FIG. 4 illustrates an alternative structure in which components corresponding to FIG. 3 have the same designations. All grooves extend into the base 14; the cuts between pairs of crystals have a depth in relation to the depth of the cuts between crystals of each pair so as to provide the different path lengths required.

Reference is now made to FIG. 5 in which components corresponding in function to FIG. 2 are designated in the same manner. In this embodiment of the invention, the pairs of crystals (T1,T2), (T3,T4) and (T5,T6) are spaced farther apart than the crystals of each pair, e.g., crystals T3 and T4 are spaced apart by a distance L, and the crystal T4 is spaced from the crystal T5 by L+ΔL. An acoustic wave emanating to the left from the crystal T4 along a path P1 will be reflected from the crystal T3 and return to the crystal T4 with a phase 4πf(L/V) where V is the velocity of propagation along the surface of the base 14. An acoustic wave emanating to the right from the crystal T4 along a path P2 will be reflected from the crystal T5 and return to the crystal T4 with a phase 4πf(L+ΔL)/V. Thus, if ΔL is equal to an odd multiple of V/4f, the reflected waves will arrive at the crystal T4 out of phase with each other.

A way will now be described of determining the frequency of the surface wave. Once this is determined, the length of the surface wave in the base can be calculated by knowing the speed of sound in the base. First of all, make a prior art transducer array having five or more transducers. Then measure and plot the input impedance of the center transducer as a function of frequency. It will exhibit two major peaks, one broad band peak at the resonance frequency of the thickness mode and one high Q peak at the frequency caused by the surface wave travelling on the surface of the base 14, which in most cases will be lower. FIG. 6 illustrates a plot of an undesired high Q peak W caused by coherent reflections from adjacent transducers in a particular design like the prior art of FIG. 2. The curve W' illustrates the reduction in the undesired resonance attained by utilizing this invention.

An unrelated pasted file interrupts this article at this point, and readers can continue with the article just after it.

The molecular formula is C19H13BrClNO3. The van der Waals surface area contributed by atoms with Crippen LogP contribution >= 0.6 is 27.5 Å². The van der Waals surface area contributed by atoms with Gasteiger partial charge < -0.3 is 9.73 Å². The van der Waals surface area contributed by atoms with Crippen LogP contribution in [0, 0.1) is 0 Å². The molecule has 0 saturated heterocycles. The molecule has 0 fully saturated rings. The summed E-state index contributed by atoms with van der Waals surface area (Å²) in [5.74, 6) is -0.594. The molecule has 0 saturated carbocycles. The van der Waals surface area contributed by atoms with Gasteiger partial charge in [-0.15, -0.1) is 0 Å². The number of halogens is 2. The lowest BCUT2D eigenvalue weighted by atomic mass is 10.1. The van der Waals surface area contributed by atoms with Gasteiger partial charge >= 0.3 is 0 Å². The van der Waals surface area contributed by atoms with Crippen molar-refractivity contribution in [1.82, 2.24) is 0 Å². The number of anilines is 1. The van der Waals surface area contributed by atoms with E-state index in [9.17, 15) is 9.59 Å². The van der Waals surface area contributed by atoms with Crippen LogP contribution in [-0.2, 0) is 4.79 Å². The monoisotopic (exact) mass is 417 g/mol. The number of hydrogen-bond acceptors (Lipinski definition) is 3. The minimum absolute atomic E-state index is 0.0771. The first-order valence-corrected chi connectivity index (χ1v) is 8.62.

Patent Citations
Cited PatentFiling datePublication dateApplicantTitle
US3596211 *Nov 6, 1967Jul 27, 1971Zenith Radio CorpSurface-wave filter reflection cancellation
US3662293 *Mar 17, 1971May 9, 1972Zenith Radio CorpAcoustic-wave transmitting device
US3859608 *Dec 28, 1973Jan 7, 1975Texas Instruments IncReflectionless surface wave transducer
US4277712 *Oct 11, 1979Jul 7, 1981Hewlett-Packard CompanyAcoustic electric transducer with slotted base
Referenced by
Citing PatentFiling datePublication dateApplicantTitle
US4642506 *Oct 12, 1984Feb 10, 1987The Secretary Of State For Defence In Her Britannic Majesty's Government Of The United Kingdom Of Great Britain And Northern IrelandSurface acoustic wave device with reflectors in inter-electrode location
US4758836 *Jun 20, 1983Jul 19, 1988Rockwell International CorporationInductive coupling system for the bi-directional transmission of digital data
US5264751 *Sep 30, 1992Nov 23, 1993Thomson-CsfUnilateral surface wave transducer
US5267221 *Feb 13, 1992Nov 30, 1993Hewlett-Packard CompanyBacking for acoustic transducer array
US5792058 *Oct 16, 1996Aug 11, 1998Acuson CorporationBroadband phased array transducer with wide bandwidth, high sensitivity and reduced cross-talk and method for manufacture thereof
WO1999064169A1 *Jun 1, 1999Dec 16, 1999Nguyen Ngoc TuanMultielement sound probe comprising a composite electrically conducting coating and method for making same
Classifications
U.S. Classification310/313.00D, 310/335, 333/195
International ClassificationA61B8/00, B06B1/06, H04R17/00
Cooperative ClassificationB06B1/0622
European ClassificationB06B1/06C3
Legal Events
DateCodeEventDescription
Nov 3, 1994FPAYFee payment
Year of fee payment: 12
Oct 31, 1990FPAYFee payment
Year of fee payment: 8
Nov 3, 1986FPAYFee payment
Year of fee payment: 4
Feb 11, 1983ASAssignment
Owner name: HEWLETT-PACKARD COMPANY PALO ALTO, CA. A CORP OF C
Free format text: ASSIGNMENT OF ASSIGNORS INTEREST.;ASSIGNOR:DIAS, J. FLEMING;REEL/FRAME:004091/0262
Effective date: 19801215